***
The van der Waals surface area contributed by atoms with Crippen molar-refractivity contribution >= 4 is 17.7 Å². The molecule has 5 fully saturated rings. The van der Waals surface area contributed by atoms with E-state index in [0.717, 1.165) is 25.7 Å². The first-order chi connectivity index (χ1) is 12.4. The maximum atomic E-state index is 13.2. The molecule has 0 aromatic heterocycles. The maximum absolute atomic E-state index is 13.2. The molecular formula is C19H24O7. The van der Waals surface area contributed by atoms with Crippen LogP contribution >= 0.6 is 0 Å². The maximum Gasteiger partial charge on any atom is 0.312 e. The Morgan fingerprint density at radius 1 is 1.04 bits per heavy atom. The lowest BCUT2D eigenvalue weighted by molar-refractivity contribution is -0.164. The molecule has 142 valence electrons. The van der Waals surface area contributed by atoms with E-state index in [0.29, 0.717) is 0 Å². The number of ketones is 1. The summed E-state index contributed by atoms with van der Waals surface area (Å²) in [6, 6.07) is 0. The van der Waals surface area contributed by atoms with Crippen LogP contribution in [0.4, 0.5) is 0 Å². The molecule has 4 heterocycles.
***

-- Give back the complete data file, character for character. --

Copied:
The van der Waals surface area contributed by atoms with Crippen molar-refractivity contribution >= 4 is 17.7 Å². The molecule has 5 fully saturated rings. The van der Waals surface area contributed by atoms with E-state index in [0.717, 1.165) is 25.7 Å². The first-order chi connectivity index (χ1) is 12.4. The maximum atomic E-state index is 13.2. The molecule has 0 aromatic heterocycles. The maximum absolute atomic E-state index is 13.2. The molecular formula is C19H24O7. The van der Waals surface area contributed by atoms with Crippen LogP contribution >= 0.6 is 0 Å². The maximum Gasteiger partial charge on any atom is 0.312 e. The Morgan fingerprint density at radius 1 is 1.04 bits per heavy atom. The lowest BCUT2D eigenvalue weighted by molar-refractivity contribution is -0.164. The molecule has 142 valence electrons. The van der Waals surface area contributed by atoms with E-state index in [0.29, 0.717) is 0 Å². The number of ketones is 1. The summed E-state index contributed by atoms with van der Waals surface area (Å²) in [6, 6.07) is 0. The van der Waals surface area contributed by atoms with Crippen LogP contribution in [0.4, 0.5) is 0 Å². The molecule has 4 heterocycles.